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Hambini yes or no?

Old 02-23-20, 08:07 PM
  #26  
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No on Hanmbini. Definitely a hard no.
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Old 02-23-20, 09:34 PM
  #27  
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Originally Posted by asgelle View Post
Nice dodge but completely irrelevant to you original claim, sorry “question,” that it can’t be measured.
Let’s look at the issue in the context of the measurement. Let’s just say that you can’t mechanically measure a ±1nm tolerance. Certainly there are ways of measuring a nanometer but they aren’t physical. It’s not like you can get out your nanometer calipers.
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Old 02-23-20, 10:07 PM
  #28  
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Originally Posted by guy153 View Post
I think he has a point. If you're paying thousands for a frame that costs (according to Hambini) about $80 to make there should never be any issues with the accuracy of the BB and the HT. I think all it would take is for them to make them with the holes a bit undersized and then machine them to the final dimensions at an extra cost per frame of only a few tens of $.
What makes you think that the manufacturers don't do exactly that?
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Old 02-23-20, 10:11 PM
  #29  
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Originally Posted by cyccommute View Post
Let’s just say that you can’t mechanically measure a ±1nm tolerance.
You’re a little late to add this disclaimer.
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Old 02-23-20, 10:53 PM
  #30  
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Originally Posted by cyccommute View Post
Let’s look at the issue in the context of the measurement. Let’s just say that you can’t mechanically measure a ±1nm tolerance. Certainly there are ways of measuring a nanometer but they aren’t physical. It’s not like you can get out your nanometer calipers.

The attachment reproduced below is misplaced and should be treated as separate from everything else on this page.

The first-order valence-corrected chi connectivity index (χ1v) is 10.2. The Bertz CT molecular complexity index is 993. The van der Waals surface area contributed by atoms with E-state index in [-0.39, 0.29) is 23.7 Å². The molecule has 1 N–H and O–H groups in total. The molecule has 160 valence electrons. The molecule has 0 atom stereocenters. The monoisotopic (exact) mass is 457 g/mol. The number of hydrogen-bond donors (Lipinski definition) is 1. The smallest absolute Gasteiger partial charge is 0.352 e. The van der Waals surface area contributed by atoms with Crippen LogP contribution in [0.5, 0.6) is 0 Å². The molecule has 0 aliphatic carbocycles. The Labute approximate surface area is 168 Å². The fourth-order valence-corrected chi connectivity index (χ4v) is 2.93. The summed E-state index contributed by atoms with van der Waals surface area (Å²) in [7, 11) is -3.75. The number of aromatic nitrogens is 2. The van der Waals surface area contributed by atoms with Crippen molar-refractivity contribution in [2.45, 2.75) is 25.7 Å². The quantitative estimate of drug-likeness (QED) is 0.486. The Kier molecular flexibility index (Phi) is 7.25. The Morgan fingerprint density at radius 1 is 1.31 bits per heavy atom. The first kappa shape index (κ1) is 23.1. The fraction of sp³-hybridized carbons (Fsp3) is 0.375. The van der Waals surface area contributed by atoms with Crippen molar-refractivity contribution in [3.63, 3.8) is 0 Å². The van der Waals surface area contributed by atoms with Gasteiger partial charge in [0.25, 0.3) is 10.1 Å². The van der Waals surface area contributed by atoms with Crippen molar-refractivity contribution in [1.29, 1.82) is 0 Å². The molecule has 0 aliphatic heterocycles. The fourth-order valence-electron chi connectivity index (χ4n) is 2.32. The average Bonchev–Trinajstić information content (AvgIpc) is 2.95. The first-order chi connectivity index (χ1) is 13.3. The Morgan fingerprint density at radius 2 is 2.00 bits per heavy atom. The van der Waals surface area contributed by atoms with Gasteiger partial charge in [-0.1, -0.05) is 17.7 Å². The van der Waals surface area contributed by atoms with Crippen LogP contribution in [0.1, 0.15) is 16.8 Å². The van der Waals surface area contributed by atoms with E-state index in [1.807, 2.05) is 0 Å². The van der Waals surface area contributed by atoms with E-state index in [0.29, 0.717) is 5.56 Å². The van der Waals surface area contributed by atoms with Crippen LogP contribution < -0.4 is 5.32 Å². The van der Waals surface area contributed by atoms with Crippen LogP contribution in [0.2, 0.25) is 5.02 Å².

I don't recall Hambini talking about nanometers.

Did he, or is this your own straw nan?
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Old 02-23-20, 11:16 PM
  #31  
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Originally Posted by woodcraft View Post
I don't recall Hambini talking about nanometers.

Did he, or is this your own straw nan?
Exactly, half of this thread is based on misinformation. The OP is wrong about the tolerance (.00001, etc) and some of you are just running with the misinformation. The BB Hambini talks about were so far off that it prevented cranks from spinning properly. He knows what he is talking about.
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Old 02-24-20, 01:03 AM
  #32  
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I take a perverse pleasure in Hambini and Luescher Teknik videos. They show an alarming number of clearly visible flaws that don't require an unobtaniumeter to measure.

Watch a few Luescher Teknik videos on bad forks and you'll never look at your carbon fiber forks quite the same way again. Yes, I've taken mine off to give them the stink-eye with a magnifying glass and penny tap. I still can't be sure my carbon fiber bikes won't asplode. I can't figure out the trend toward putting carbon fiber forks on aluminum or steel bikes. Seems like it should be the other way around -- put steel forks on carbon fiber bikes. For that matter, my old Trek 5900 fork does have a steel steerer tube and despite the carbon fiber in the forks, the entire thing feels as heavy as a chromoly steel fork.

Regarding "close enough," assuming slightly off is still safe to ride, sure, it matters to racers. Invariably, what racers have, well heeled consumers want, and, eventually, other consumers expect at bargain prices.
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Old 02-24-20, 02:45 AM
  #33  
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Hambini is an aerospace engineer that makes videos on the poor engineering and bad science in the cycling industry. It's like if Gordon Ramsey reviewed all the food items on the Burger King menu.
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Old 02-24-20, 07:50 AM
  #34  
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At the beginning of the video he says that the frame was sent to him because the cranks weren't spinning at all.